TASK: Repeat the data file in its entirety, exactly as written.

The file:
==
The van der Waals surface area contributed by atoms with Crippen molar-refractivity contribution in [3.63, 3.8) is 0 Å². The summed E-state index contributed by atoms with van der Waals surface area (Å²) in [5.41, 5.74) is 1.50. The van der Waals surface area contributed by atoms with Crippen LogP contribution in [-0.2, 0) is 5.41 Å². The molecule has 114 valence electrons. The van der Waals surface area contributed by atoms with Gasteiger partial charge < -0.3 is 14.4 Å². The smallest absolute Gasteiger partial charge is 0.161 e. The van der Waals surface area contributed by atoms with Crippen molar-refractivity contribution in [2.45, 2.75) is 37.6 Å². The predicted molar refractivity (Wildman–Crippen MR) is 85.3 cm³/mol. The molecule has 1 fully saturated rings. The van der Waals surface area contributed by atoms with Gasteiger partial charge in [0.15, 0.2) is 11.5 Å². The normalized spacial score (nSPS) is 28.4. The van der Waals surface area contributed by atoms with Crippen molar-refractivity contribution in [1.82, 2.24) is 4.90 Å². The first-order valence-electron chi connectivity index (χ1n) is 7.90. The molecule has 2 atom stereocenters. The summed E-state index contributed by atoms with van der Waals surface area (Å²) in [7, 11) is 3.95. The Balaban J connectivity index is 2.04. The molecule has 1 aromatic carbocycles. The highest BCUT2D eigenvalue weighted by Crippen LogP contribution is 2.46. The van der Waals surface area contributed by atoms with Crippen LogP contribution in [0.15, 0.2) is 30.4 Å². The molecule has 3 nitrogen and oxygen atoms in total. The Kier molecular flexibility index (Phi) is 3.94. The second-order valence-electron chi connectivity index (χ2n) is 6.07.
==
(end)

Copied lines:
The van der Waals surface area contributed by atoms with Crippen molar-refractivity contribution in [3.63, 3.8) is 0 Å². The summed E-state index contributed by atoms with van der Waals surface area (Å²) in [5.41, 5.74) is 1.50. The van der Waals surface area contributed by atoms with Crippen LogP contribution in [-0.2, 0) is 5.41 Å². The molecule has 114 valence electrons. The van der Waals surface area contributed by atoms with Gasteiger partial charge < -0.3 is 14.4 Å². The smallest absolute Gasteiger partial charge is 0.161 e. The van der Waals surface area contributed by atoms with Crippen molar-refractivity contribution in [2.45, 2.75) is 37.6 Å². The predicted molar refractivity (Wildman–Crippen MR) is 85.3 cm³/mol. The molecule has 1 fully saturated rings. The van der Waals surface area contributed by atoms with Gasteiger partial charge in [0.15, 0.2) is 11.5 Å². The normalized spacial score (nSPS) is 28.4. The van der Waals surface area contributed by atoms with Crippen molar-refractivity contribution in [1.82, 2.24) is 4.90 Å². The first-order valence-electron chi connectivity index (χ1n) is 7.90. The molecule has 2 atom stereocenters. The summed E-state index contributed by atoms with van der Waals surface area (Å²) in [7, 11) is 3.95. The Balaban J connectivity index is 2.04. The molecule has 1 aromatic carbocycles. The highest BCUT2D eigenvalue weighted by Crippen LogP contribution is 2.46. The van der Waals surface area contributed by atoms with Crippen LogP contribution in [0.15, 0.2) is 30.4 Å². The molecule has 3 nitrogen and oxygen atoms in total. The Kier molecular flexibility index (Phi) is 3.94. The second-order valence-electron chi connectivity index (χ2n) is 6.07.